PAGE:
Taking [tex] S=kln\Omega [/tex] to define entropy, it follows immediately that [tex] \frac{dS}{dt} \geq 0 [/tex] holds as a statisical law so long as we assume equal a priori probabilities for each microstate. It seems that so long as we use the Bayesian interpretation of probability, the second law does not need to be postulated but rather can be proved.(adsbygoogle = window.adsbygoogle || []).push({});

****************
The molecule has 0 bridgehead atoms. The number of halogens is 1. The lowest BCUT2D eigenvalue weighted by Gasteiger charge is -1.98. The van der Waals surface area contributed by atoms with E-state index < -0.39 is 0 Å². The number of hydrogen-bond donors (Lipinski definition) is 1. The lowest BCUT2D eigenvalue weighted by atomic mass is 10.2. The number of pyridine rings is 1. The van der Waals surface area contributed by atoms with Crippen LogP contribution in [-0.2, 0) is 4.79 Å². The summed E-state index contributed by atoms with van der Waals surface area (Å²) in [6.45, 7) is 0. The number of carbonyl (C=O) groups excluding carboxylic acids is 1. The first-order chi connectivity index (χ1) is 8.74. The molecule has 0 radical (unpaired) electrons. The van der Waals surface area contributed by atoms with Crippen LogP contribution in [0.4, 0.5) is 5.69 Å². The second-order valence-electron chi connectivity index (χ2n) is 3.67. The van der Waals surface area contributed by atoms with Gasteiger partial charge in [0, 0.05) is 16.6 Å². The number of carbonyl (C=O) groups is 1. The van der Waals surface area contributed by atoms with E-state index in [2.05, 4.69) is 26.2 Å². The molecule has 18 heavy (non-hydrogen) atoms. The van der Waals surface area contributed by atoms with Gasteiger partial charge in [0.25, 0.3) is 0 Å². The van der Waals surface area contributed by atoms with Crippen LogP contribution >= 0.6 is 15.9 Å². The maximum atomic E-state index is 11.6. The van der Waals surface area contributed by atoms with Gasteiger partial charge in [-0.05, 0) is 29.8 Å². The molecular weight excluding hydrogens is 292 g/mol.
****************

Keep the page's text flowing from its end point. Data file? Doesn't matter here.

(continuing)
Also, would it be possible to prove Carnot's theorem in the following way: The area enclosed in a P,V graph for a material undergoing a cyclic process between heat reservoirs of given temperatures tells us the work done in the cycle, from which we can calculate the efficiency. Couldn't we set up a functional which tells us the efficiency of a given path in the P,V diagram, and maximise it using functional differentiation to tell us the most efficient path? And then from this couldn't the second law be deduced, since carnot's theorem is a statement of the second law?

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# Does the 2nd law of thermodynamics need to be postulated?

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